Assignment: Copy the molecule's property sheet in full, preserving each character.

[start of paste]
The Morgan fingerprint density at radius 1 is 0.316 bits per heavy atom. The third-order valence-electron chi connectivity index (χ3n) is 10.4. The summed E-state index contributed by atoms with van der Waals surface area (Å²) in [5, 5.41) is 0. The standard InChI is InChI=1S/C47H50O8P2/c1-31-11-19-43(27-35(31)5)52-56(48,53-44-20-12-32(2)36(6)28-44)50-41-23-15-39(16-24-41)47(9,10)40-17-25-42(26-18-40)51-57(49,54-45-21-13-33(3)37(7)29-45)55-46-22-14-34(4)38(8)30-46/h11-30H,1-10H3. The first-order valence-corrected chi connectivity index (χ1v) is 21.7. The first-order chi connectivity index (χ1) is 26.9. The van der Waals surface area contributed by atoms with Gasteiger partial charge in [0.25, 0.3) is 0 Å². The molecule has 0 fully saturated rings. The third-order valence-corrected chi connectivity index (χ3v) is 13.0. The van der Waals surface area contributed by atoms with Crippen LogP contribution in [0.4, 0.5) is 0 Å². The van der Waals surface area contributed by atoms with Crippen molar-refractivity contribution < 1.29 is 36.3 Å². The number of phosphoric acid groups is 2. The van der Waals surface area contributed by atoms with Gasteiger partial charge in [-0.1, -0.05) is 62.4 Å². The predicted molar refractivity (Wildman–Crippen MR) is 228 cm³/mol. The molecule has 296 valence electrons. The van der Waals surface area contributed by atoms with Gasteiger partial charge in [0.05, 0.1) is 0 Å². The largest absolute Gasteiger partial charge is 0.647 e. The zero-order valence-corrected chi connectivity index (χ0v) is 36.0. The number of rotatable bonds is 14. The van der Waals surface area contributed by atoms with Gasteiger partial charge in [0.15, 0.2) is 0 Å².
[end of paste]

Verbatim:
The Morgan fingerprint density at radius 1 is 0.316 bits per heavy atom. The third-order valence-electron chi connectivity index (χ3n) is 10.4. The summed E-state index contributed by atoms with van der Waals surface area (Å²) in [5, 5.41) is 0. The standard InChI is InChI=1S/C47H50O8P2/c1-31-11-19-43(27-35(31)5)52-56(48,53-44-20-12-32(2)36(6)28-44)50-41-23-15-39(16-24-41)47(9,10)40-17-25-42(26-18-40)51-57(49,54-45-21-13-33(3)37(7)29-45)55-46-22-14-34(4)38(8)30-46/h11-30H,1-10H3. The first-order valence-corrected chi connectivity index (χ1v) is 21.7. The first-order chi connectivity index (χ1) is 26.9. The van der Waals surface area contributed by atoms with Gasteiger partial charge in [0.25, 0.3) is 0 Å². The molecule has 0 fully saturated rings. The third-order valence-corrected chi connectivity index (χ3v) is 13.0. The van der Waals surface area contributed by atoms with Crippen LogP contribution in [0.4, 0.5) is 0 Å². The van der Waals surface area contributed by atoms with Crippen molar-refractivity contribution < 1.29 is 36.3 Å². The number of phosphoric acid groups is 2. The van der Waals surface area contributed by atoms with Gasteiger partial charge in [-0.1, -0.05) is 62.4 Å². The predicted molar refractivity (Wildman–Crippen MR) is 228 cm³/mol. The molecule has 296 valence electrons. The van der Waals surface area contributed by atoms with Gasteiger partial charge in [0.05, 0.1) is 0 Å². The largest absolute Gasteiger partial charge is 0.647 e. The zero-order valence-corrected chi connectivity index (χ0v) is 36.0. The number of rotatable bonds is 14. The van der Waals surface area contributed by atoms with Gasteiger partial charge in [0.15, 0.2) is 0 Å².